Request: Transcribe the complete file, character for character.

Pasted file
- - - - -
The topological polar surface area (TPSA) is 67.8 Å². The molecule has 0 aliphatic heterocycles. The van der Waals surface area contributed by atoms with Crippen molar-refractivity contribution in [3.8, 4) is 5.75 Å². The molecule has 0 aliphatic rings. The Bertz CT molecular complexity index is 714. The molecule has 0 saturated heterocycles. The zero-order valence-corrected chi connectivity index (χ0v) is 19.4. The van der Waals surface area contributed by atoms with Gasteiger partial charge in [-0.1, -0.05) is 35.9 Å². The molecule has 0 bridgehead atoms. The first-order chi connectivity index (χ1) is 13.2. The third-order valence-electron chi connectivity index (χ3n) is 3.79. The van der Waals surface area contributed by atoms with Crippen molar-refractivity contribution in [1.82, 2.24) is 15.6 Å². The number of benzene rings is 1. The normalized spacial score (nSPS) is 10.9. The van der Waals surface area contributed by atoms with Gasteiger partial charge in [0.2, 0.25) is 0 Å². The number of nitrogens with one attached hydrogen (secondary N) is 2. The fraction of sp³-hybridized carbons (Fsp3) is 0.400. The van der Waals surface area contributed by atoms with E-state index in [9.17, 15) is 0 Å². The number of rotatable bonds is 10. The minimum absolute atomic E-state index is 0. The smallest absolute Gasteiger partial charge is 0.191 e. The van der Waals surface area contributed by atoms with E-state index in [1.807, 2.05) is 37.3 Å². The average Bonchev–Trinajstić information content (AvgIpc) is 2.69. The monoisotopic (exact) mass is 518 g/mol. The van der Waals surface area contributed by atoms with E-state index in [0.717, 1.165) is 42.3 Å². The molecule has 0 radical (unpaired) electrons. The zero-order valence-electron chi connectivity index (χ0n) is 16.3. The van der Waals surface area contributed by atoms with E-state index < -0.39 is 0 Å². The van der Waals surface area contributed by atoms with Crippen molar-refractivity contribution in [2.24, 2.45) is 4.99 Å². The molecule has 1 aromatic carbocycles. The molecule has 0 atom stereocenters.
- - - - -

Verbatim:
The topological polar surface area (TPSA) is 67.8 Å². The molecule has 0 aliphatic heterocycles. The van der Waals surface area contributed by atoms with Crippen molar-refractivity contribution in [3.8, 4) is 5.75 Å². The molecule has 0 aliphatic rings. The Bertz CT molecular complexity index is 714. The molecule has 0 saturated heterocycles. The zero-order valence-corrected chi connectivity index (χ0v) is 19.4. The van der Waals surface area contributed by atoms with Gasteiger partial charge in [-0.1, -0.05) is 35.9 Å². The molecule has 0 bridgehead atoms. The first-order chi connectivity index (χ1) is 13.2. The third-order valence-electron chi connectivity index (χ3n) is 3.79. The van der Waals surface area contributed by atoms with Crippen molar-refractivity contribution in [1.82, 2.24) is 15.6 Å². The number of benzene rings is 1. The normalized spacial score (nSPS) is 10.9. The van der Waals surface area contributed by atoms with Gasteiger partial charge in [0.2, 0.25) is 0 Å². The number of nitrogens with one attached hydrogen (secondary N) is 2. The fraction of sp³-hybridized carbons (Fsp3) is 0.400. The van der Waals surface area contributed by atoms with E-state index in [9.17, 15) is 0 Å². The number of rotatable bonds is 10. The minimum absolute atomic E-state index is 0. The smallest absolute Gasteiger partial charge is 0.191 e. The van der Waals surface area contributed by atoms with E-state index in [1.807, 2.05) is 37.3 Å². The average Bonchev–Trinajstić information content (AvgIpc) is 2.69. The monoisotopic (exact) mass is 518 g/mol. The van der Waals surface area contributed by atoms with E-state index in [0.717, 1.165) is 42.3 Å². The molecule has 0 radical (unpaired) electrons. The zero-order valence-electron chi connectivity index (χ0n) is 16.3. The van der Waals surface area contributed by atoms with E-state index < -0.39 is 0 Å². The van der Waals surface area contributed by atoms with Crippen molar-refractivity contribution in [2.24, 2.45) is 4.99 Å². The molecule has 1 aromatic carbocycles. The molecule has 0 atom stereocenters.